A desire to work remotely is a sign of poor job engagement, says the head of shared workspace company WeWork.
But other executives are slamming him for that appraisal.
Sandeep Mathrani, CEO of the commercial real estate venture, said this week that employee engagement directly correlates with a preference for working in-person or not.
“No one is saying they don’t want to go to work. They are saying ‘I wanna go to work two or three days a week’ and ‘I’d like to work from home a day a week,’ ” Mathrani, 59, said at the Wall Street Journal’s Future of Everything festival Wednesday, Insider reported.
“It’s also pretty obvious that those who are overly engaged with the company want to go to the office two-thirds of the time at least,” he continued. “Those who are least engaged are very comfortable working from home.”
Mathrani — who took over as CEO in 2020 following the ouster of company founder Adam Neumann — went on to cite the collaboration, innovation and company culture that happens when colleagues work together in person as his reasoning. Combating “Zoom fatigue,” he continued, was a significant reason many businesses have had employees begin returning to the office and establishing “hybrid” working schedules.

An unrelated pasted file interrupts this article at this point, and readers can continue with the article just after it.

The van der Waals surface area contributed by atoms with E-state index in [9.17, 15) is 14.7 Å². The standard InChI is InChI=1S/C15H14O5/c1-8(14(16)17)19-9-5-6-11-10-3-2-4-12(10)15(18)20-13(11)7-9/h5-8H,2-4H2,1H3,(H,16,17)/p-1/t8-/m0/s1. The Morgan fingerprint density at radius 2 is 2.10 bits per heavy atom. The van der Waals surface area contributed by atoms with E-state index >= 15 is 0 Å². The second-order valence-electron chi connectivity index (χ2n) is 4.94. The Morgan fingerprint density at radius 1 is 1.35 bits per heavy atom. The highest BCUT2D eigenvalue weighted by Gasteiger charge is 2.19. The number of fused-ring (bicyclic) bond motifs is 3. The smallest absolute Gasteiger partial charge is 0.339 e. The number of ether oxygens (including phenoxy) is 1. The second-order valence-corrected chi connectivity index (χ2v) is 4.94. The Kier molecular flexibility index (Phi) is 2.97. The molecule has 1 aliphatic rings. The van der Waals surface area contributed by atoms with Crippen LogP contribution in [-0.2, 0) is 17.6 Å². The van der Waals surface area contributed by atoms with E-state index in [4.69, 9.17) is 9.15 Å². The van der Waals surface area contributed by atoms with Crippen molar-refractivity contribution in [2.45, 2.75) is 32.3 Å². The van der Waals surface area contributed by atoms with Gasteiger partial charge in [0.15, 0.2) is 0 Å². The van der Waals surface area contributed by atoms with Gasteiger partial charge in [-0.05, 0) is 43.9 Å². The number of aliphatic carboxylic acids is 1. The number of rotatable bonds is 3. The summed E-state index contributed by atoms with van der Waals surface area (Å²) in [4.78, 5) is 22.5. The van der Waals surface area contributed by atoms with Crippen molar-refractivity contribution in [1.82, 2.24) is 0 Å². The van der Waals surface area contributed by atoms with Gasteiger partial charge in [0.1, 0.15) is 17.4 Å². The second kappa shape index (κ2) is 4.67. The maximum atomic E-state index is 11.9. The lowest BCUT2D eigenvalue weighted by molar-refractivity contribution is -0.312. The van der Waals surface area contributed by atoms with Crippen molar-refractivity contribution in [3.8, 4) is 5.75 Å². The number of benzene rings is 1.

In response to the blunt assessment, other CEOs have taken to Twitter to generally taunt him and specifically point out that Mathrani has a significant conflict of interest in determining such a thing, as WeWork benefits from workers returning to an office setting. The office-leasing empire was seriously impacted by the coronavirus pandemic, though in January Mathrani said the company could reach profitability by year’s end.
“The most engaged employees always store their files in Box,” tweeted the cloud content company CEO, Aaron Levie, in a mockery of Mathrani’s vested interest against remote work.
“The most engaged employees always take @Uber to work and order @UberEats so they can skip those pesky long lunches,” responded Uber CEO Dara Khosrowshahi.
WeWork declined The Post’s request for comment.